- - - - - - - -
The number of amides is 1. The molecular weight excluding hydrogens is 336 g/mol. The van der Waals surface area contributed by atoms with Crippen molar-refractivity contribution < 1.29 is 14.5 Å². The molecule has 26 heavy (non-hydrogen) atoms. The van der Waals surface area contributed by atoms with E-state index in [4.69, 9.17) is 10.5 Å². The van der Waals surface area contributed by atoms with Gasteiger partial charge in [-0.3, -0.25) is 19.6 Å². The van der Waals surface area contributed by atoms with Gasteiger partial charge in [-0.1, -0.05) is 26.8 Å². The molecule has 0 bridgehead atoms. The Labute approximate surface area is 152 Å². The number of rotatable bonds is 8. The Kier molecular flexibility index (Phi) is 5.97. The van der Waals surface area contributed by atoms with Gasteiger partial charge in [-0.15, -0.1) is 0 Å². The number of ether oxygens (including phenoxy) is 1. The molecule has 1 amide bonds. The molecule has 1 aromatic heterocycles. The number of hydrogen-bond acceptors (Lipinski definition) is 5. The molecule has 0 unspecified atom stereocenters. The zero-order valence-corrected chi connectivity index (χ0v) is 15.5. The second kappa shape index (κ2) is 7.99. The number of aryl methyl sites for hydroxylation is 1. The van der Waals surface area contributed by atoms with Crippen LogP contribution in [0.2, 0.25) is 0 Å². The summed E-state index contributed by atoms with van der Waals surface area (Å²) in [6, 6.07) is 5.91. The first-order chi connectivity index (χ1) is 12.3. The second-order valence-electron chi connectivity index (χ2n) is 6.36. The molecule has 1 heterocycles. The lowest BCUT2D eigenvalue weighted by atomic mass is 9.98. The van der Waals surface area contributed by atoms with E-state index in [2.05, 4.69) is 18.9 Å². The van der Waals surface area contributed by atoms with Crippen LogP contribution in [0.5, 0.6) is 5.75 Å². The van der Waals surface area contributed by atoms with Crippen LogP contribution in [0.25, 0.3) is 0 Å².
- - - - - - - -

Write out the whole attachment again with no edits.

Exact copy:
The number of amides is 1. The molecular weight excluding hydrogens is 336 g/mol. The van der Waals surface area contributed by atoms with Crippen molar-refractivity contribution < 1.29 is 14.5 Å². The molecule has 26 heavy (non-hydrogen) atoms. The van der Waals surface area contributed by atoms with E-state index in [4.69, 9.17) is 10.5 Å². The van der Waals surface area contributed by atoms with Gasteiger partial charge in [-0.3, -0.25) is 19.6 Å². The van der Waals surface area contributed by atoms with Gasteiger partial charge in [-0.1, -0.05) is 26.8 Å². The molecule has 0 bridgehead atoms. The Labute approximate surface area is 152 Å². The number of rotatable bonds is 8. The Kier molecular flexibility index (Phi) is 5.97. The van der Waals surface area contributed by atoms with Gasteiger partial charge in [-0.15, -0.1) is 0 Å². The number of ether oxygens (including phenoxy) is 1. The molecule has 1 amide bonds. The molecule has 1 aromatic heterocycles. The number of hydrogen-bond acceptors (Lipinski definition) is 5. The molecule has 0 unspecified atom stereocenters. The zero-order valence-corrected chi connectivity index (χ0v) is 15.5. The second kappa shape index (κ2) is 7.99. The number of aryl methyl sites for hydroxylation is 1. The van der Waals surface area contributed by atoms with Crippen LogP contribution in [0.2, 0.25) is 0 Å². The summed E-state index contributed by atoms with van der Waals surface area (Å²) in [6, 6.07) is 5.91. The first-order chi connectivity index (χ1) is 12.3. The second-order valence-electron chi connectivity index (χ2n) is 6.36. The molecule has 1 heterocycles. The lowest BCUT2D eigenvalue weighted by atomic mass is 9.98. The van der Waals surface area contributed by atoms with E-state index in [2.05, 4.69) is 18.9 Å². The van der Waals surface area contributed by atoms with Crippen LogP contribution in [0.5, 0.6) is 5.75 Å². The van der Waals surface area contributed by atoms with Crippen LogP contribution in [0.25, 0.3) is 0 Å².